Skip navigation to main content

A Tale of Two Dickens

Written by The Reader, 26th October 2011

As we approach Dickens' bicentenary next year there will be plenty of discussion about his life and work, including several new books which promise to shed light on the man behind the novels.

It is unlikely, however, that any of them will be as controversial as Carl Roberts's This Side Idolatry, a novel published in 1928 which portrayed Dickens as 'a hypocrite, philanderer, selfish, an egoist, vulgar, morose, and avaricious, caricaturing his friends in his books behind their backs,' according to the reviewer from The Sunday Times upon its release.

The book so offended the city of Portsmouth, where Dickens was born in 1812, that it was banned from its libraries; only now has it been restored to their shelves  in the name of 'freedom of expression and debate,' says Dom Kippin, Portsmouth City Council's literature officer.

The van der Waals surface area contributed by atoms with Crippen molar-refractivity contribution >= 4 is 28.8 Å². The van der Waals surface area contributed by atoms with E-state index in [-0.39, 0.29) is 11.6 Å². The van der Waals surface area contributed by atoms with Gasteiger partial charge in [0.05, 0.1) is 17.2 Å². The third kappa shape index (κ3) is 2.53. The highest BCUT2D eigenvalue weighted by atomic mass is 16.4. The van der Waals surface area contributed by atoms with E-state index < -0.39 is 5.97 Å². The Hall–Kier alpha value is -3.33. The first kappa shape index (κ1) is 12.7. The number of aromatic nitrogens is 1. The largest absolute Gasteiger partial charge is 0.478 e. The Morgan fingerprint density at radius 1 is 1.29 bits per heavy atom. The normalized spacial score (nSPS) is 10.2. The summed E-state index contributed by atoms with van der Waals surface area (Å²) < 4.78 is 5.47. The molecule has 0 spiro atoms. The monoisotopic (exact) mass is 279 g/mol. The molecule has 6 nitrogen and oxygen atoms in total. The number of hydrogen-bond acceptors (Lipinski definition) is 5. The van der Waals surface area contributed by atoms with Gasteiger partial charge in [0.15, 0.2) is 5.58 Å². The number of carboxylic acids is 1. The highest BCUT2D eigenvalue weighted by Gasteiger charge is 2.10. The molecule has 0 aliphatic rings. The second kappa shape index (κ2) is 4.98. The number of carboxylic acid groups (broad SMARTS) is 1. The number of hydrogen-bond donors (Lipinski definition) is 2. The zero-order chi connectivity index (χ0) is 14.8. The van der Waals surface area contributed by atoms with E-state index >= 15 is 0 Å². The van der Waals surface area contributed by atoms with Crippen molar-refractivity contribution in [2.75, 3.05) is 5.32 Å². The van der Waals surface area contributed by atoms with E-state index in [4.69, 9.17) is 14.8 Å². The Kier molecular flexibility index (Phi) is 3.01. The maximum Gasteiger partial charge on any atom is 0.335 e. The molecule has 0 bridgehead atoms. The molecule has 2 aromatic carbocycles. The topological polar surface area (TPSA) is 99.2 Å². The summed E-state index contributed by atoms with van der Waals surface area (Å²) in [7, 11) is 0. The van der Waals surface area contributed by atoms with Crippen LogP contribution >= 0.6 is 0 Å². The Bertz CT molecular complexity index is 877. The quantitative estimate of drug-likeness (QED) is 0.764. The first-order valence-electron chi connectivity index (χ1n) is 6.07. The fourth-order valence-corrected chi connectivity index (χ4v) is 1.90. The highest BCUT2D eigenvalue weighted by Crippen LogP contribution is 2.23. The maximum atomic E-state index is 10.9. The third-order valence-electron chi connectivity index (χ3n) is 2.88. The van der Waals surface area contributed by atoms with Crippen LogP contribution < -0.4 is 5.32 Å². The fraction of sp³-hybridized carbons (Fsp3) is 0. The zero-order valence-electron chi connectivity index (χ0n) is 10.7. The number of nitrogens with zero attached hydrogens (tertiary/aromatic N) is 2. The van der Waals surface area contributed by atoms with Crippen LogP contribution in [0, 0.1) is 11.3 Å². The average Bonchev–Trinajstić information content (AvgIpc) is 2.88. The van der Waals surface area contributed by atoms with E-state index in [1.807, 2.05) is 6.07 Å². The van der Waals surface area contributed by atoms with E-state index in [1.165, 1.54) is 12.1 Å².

'Dickens's literary legacy is strongly established and [Roberts's] book merely adds to the rich tapestry of ideas and opinions that make him one of the English language's greatest writers,' he continues. So if you're in Portsmouth and want to catch up on some literary gossip then head down to your local library and join in the debate!

The Reader Organisation's annual Penny Readings, which follow in a tradition established by Dickens, will take place in St George's Hall in Liverpool on December 4th - full details to follow in mid-November so watch this space! 

Leave a Reply

Your email address will not be published. Required fields are marked *

Contact us

Get in touch and be part of the story
You can also speak to us on: 0151 729 2200
  • This field is for validation purposes and should be left unchanged.